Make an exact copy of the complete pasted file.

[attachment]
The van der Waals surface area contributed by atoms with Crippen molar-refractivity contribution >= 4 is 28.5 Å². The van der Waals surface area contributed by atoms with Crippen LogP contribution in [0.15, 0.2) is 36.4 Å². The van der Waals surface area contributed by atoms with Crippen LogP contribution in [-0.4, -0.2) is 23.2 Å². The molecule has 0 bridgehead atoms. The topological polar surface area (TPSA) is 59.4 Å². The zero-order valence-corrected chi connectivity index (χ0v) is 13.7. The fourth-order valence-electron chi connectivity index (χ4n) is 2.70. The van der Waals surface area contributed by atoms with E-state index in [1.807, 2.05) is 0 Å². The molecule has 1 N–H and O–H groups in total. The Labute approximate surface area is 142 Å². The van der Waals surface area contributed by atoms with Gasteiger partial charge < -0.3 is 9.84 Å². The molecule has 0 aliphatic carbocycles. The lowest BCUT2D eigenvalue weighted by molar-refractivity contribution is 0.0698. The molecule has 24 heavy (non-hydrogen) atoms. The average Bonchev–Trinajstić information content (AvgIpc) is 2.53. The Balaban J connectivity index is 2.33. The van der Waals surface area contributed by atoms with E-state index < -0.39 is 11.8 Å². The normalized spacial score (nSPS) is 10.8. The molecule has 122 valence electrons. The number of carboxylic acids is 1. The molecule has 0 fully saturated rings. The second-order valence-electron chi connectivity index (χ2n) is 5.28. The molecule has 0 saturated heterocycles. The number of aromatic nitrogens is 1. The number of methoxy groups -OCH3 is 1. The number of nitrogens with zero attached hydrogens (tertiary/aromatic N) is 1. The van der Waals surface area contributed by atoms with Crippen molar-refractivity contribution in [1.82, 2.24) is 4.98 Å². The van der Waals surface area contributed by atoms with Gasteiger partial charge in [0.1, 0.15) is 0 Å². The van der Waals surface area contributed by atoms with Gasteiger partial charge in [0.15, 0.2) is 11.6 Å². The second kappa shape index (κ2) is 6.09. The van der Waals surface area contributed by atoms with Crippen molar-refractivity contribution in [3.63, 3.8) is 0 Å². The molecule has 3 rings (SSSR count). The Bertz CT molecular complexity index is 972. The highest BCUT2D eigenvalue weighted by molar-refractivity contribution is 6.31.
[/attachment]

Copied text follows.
The van der Waals surface area contributed by atoms with Crippen molar-refractivity contribution >= 4 is 28.5 Å². The van der Waals surface area contributed by atoms with Crippen LogP contribution in [0.15, 0.2) is 36.4 Å². The van der Waals surface area contributed by atoms with Crippen LogP contribution in [-0.4, -0.2) is 23.2 Å². The molecule has 0 bridgehead atoms. The topological polar surface area (TPSA) is 59.4 Å². The zero-order valence-corrected chi connectivity index (χ0v) is 13.7. The fourth-order valence-electron chi connectivity index (χ4n) is 2.70. The van der Waals surface area contributed by atoms with E-state index in [1.807, 2.05) is 0 Å². The molecule has 1 N–H and O–H groups in total. The Labute approximate surface area is 142 Å². The van der Waals surface area contributed by atoms with Gasteiger partial charge < -0.3 is 9.84 Å². The molecule has 0 aliphatic carbocycles. The lowest BCUT2D eigenvalue weighted by molar-refractivity contribution is 0.0698. The molecule has 24 heavy (non-hydrogen) atoms. The average Bonchev–Trinajstić information content (AvgIpc) is 2.53. The Balaban J connectivity index is 2.33. The van der Waals surface area contributed by atoms with E-state index < -0.39 is 11.8 Å². The normalized spacial score (nSPS) is 10.8. The molecule has 122 valence electrons. The number of carboxylic acids is 1. The molecule has 0 fully saturated rings. The second-order valence-electron chi connectivity index (χ2n) is 5.28. The molecule has 0 saturated heterocycles. The number of aromatic nitrogens is 1. The number of methoxy groups -OCH3 is 1. The number of nitrogens with zero attached hydrogens (tertiary/aromatic N) is 1. The van der Waals surface area contributed by atoms with Crippen molar-refractivity contribution in [1.82, 2.24) is 4.98 Å². The van der Waals surface area contributed by atoms with Gasteiger partial charge in [0.1, 0.15) is 0 Å². The van der Waals surface area contributed by atoms with Gasteiger partial charge in [0.15, 0.2) is 11.6 Å². The second kappa shape index (κ2) is 6.09. The van der Waals surface area contributed by atoms with Crippen molar-refractivity contribution in [3.63, 3.8) is 0 Å². The molecule has 3 rings (SSSR count). The Bertz CT molecular complexity index is 972. The highest BCUT2D eigenvalue weighted by molar-refractivity contribution is 6.31.